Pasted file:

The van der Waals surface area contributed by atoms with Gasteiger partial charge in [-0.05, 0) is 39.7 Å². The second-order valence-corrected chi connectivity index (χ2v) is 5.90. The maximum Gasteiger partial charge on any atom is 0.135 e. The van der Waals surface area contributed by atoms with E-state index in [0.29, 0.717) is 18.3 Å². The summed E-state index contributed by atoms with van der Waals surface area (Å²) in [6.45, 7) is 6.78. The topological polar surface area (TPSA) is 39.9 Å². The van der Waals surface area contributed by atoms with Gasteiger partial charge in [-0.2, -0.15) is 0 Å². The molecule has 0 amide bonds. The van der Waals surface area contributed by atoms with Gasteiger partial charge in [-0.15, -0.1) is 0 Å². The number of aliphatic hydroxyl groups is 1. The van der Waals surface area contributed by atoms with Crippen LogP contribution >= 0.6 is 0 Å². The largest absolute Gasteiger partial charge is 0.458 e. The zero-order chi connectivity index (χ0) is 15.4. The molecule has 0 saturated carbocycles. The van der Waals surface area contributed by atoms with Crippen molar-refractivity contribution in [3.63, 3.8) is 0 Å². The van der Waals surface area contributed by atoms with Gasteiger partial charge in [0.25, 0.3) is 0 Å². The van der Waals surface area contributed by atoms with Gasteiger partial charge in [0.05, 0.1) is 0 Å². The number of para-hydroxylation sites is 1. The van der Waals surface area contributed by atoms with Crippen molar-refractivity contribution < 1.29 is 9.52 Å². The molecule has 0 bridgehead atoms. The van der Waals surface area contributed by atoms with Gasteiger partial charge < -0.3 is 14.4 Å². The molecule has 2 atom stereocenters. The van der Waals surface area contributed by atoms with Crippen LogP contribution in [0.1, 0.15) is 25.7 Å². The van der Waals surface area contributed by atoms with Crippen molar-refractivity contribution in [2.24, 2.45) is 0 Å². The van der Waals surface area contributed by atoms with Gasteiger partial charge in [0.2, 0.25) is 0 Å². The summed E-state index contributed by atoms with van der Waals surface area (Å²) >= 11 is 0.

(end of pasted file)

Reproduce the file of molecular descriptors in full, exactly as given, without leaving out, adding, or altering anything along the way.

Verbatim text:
The van der Waals surface area contributed by atoms with Gasteiger partial charge in [-0.05, 0) is 39.7 Å². The second-order valence-corrected chi connectivity index (χ2v) is 5.90. The maximum Gasteiger partial charge on any atom is 0.135 e. The van der Waals surface area contributed by atoms with E-state index in [0.29, 0.717) is 18.3 Å². The summed E-state index contributed by atoms with van der Waals surface area (Å²) in [6.45, 7) is 6.78. The topological polar surface area (TPSA) is 39.9 Å². The van der Waals surface area contributed by atoms with Gasteiger partial charge in [-0.2, -0.15) is 0 Å². The molecule has 0 amide bonds. The van der Waals surface area contributed by atoms with Gasteiger partial charge in [-0.15, -0.1) is 0 Å². The number of aliphatic hydroxyl groups is 1. The van der Waals surface area contributed by atoms with Crippen LogP contribution >= 0.6 is 0 Å². The largest absolute Gasteiger partial charge is 0.458 e. The zero-order chi connectivity index (χ0) is 15.4. The molecule has 0 saturated carbocycles. The van der Waals surface area contributed by atoms with Crippen molar-refractivity contribution in [3.63, 3.8) is 0 Å². The van der Waals surface area contributed by atoms with Gasteiger partial charge in [0.25, 0.3) is 0 Å². The van der Waals surface area contributed by atoms with Gasteiger partial charge in [0.05, 0.1) is 0 Å². The number of para-hydroxylation sites is 1. The van der Waals surface area contributed by atoms with Crippen molar-refractivity contribution < 1.29 is 9.52 Å². The molecule has 0 bridgehead atoms. The van der Waals surface area contributed by atoms with Gasteiger partial charge < -0.3 is 14.4 Å². The molecule has 2 atom stereocenters. The van der Waals surface area contributed by atoms with Crippen LogP contribution in [0.1, 0.15) is 25.7 Å². The van der Waals surface area contributed by atoms with Crippen molar-refractivity contribution in [2.24, 2.45) is 0 Å². The van der Waals surface area contributed by atoms with Gasteiger partial charge in [0.2, 0.25) is 0 Å². The summed E-state index contributed by atoms with van der Waals surface area (Å²) >= 11 is 0.